Remembering Somaliland’s 2022 Drought and Pharo’s Emergency Response

Sometimes, traumatic events can act as a catalyst for transformative action. This is the story of Somaliland’ 2022 drought episode and of how it became a turning point in Pharo’s water mission. In 2022, Somaliland was in the midst of an incredibly lethal drought after five consecutive failed rainy seasons. By early 2023 the UN and Al Jazeera reported that the drought killed as many as 43,000 people in Somaliland and Somalia and the London School of Hygiene and Tropical Medicine stated that half of these deaths were children under five. The outlook for the country was bleak as drought is linked to famine as a knock-on effect. 

By March 2022 this bleak reality was coming to the surface and the outcome was clear. Without intervention, the humanitarian crisis would be monumental. Pharo Foundation held an emergency committee meeting in March and reached out to the government's National Drought Committee (NDC) with a plan. We soon donated 1000 water trucks to the NCD and helped the government by putting together a water truck field mission to personally distribute water to those villages in desperate need and to people who had been displaced.  

With commitment and passion, everyone at the Pharo Foundation volunteered for the mission. Knowing how difficult it was going to be, those with underlying health issues were advised against being on the road but to help with the coordination effort from the office. The team waited for instruction from the NDC as to which villages needed water urgently. Everyone knew the task ahead of them would be difficult, but nobody expected it to be as tough as it turned out. 

Once they received news that they had to transport water to 294 villages, they subdivided into smaller groups and with Ramadan starting on the 1st of April, they knew they had to work fast. The challenges they faced were plentiful:  

  • No access to food. The team packed dates and long-life milk which was to be their staple diet for many days. 
  • Sickness - One team member got food poisoning when on the 4th day he found something other than dates and milk to eat and having no bathroom facilities available to use made things particularly difficult. 
  • Lack of sleep. With little time to rest and the need to keep moving in order not to fall behind schedule, the team slept in their vehicles and occasionally, if they were lucky, were offered a room in a village. Sometimes, they ended up sleeping next to the water delivery location until the next truck turned up.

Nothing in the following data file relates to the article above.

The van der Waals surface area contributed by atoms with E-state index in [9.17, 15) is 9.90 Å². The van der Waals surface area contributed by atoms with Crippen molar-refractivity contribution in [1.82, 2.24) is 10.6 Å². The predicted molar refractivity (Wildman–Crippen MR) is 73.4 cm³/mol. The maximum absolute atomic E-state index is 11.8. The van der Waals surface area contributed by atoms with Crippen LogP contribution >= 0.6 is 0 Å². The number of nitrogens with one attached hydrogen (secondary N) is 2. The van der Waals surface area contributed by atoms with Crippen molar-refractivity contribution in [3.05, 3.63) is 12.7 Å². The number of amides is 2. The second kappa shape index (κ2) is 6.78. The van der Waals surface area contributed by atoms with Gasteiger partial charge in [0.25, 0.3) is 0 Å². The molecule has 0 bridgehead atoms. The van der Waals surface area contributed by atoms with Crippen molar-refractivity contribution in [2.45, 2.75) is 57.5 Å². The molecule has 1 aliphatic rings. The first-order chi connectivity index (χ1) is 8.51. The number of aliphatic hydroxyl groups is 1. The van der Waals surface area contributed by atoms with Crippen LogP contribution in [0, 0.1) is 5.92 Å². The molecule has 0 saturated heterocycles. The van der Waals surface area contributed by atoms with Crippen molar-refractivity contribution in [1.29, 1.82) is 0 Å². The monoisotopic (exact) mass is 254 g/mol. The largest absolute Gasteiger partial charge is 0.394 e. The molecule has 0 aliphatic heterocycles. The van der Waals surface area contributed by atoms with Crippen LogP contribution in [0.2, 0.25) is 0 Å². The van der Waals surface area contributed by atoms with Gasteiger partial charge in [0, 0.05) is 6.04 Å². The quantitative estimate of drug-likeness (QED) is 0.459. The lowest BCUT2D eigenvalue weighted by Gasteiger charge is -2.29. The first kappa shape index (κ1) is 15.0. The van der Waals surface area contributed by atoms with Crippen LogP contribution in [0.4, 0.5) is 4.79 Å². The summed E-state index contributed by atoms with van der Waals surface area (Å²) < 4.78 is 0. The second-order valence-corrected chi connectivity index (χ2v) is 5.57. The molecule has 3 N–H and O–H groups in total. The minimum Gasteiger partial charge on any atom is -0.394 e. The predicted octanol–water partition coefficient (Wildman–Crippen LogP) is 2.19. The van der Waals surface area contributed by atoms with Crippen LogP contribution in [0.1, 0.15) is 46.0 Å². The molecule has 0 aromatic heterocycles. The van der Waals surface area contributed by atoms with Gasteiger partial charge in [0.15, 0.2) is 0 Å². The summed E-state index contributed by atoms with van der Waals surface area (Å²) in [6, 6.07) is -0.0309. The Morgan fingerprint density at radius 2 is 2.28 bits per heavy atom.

• Challenging terrain - The “roads” were sand and rocks and at times, they would need to drive through mountainous areas which were difficult and very time-consuming for the trucks. Situations like this added 6-7 hours to their already lengthy journey. 
  • Nomadic communities had no means of collecting and containing the water that was delivered. This meant the team had to dig a sizable hole in the ground, line it with a waterproof material and then fill it with water. This temporary watering hole could last up to 2 weeks and was invaluable to the people and cattle. But again, having to create this meant more time was taken up. 

It took approximately 3 weeks for the Pharo Foundation to deliver water to 294 of the worst affected villages across 14 districts in the Maroodi-jeeh and Sahil regions. 

It goes without saying that this mission was a labour of love for the Foundation. The team describes it as one of the most difficult yet humbling experiences of their lives and time working at the Foundation. The Somaliland President Hon. Muuse Biixi Cabdi officially thanked the Pharo Foundation for their invaluable help and said: “If you wanted to do things properly, you do it “the Pharo way”.” Although we are not an organisation that usually participates in emergency response, we could not stand by while Somalilanders were dying. It was clear that Somaliland was suffering at the hands of water scarcity and we needed to participate in relief efforts. 

In a panel discussion on the podcast “Rethinking Humanitarianism”, by The New Humanitarian, speakers emphasise the effect of emergency intervention in Somaliland, during the 2022 drought. The speakers say that efforts to provide water during this drought were the sole reason that a lethal famine was narrowly avoided. We were honoured to have been a part of something so impactful, but we also wanted long term solutions for the communities suffering at the hand of water scarcity.  

This was a turning point for Pharo in terms of defining who we wanted to be as an organisation. After the drought distribution effort, we concluded that we needed to build dams, both as an all-year round sustainable response to water scarcity, but also as potential emergency reservoirs of water to avoid another a repeat of the 2022 scenario. While part of the challenge of the 2022 situation was that we had to find the affected communities, the dams would become natural and easy gathering points for the communities and hence distribution points for any potential future aid distribution.  

The drought solidified our need to solve water scarcity not merely in an emergency context but on a sustainable, ongoing basis, and to make this issue one of our defining development missions. To provide access to safe and accessible water through the dry season, we identified surface water harvesting as an appropriate and sustainable water solution in the Somaliland context. This has led us to build our characteristic large hafir dams with plastic geomembranes, which you can now see in Ijaara, Wado Makaahiil and Shanshacadde (the dam in this location is nearing completion). At Pharo Foundation, we like to think that necessity is the mother of invention.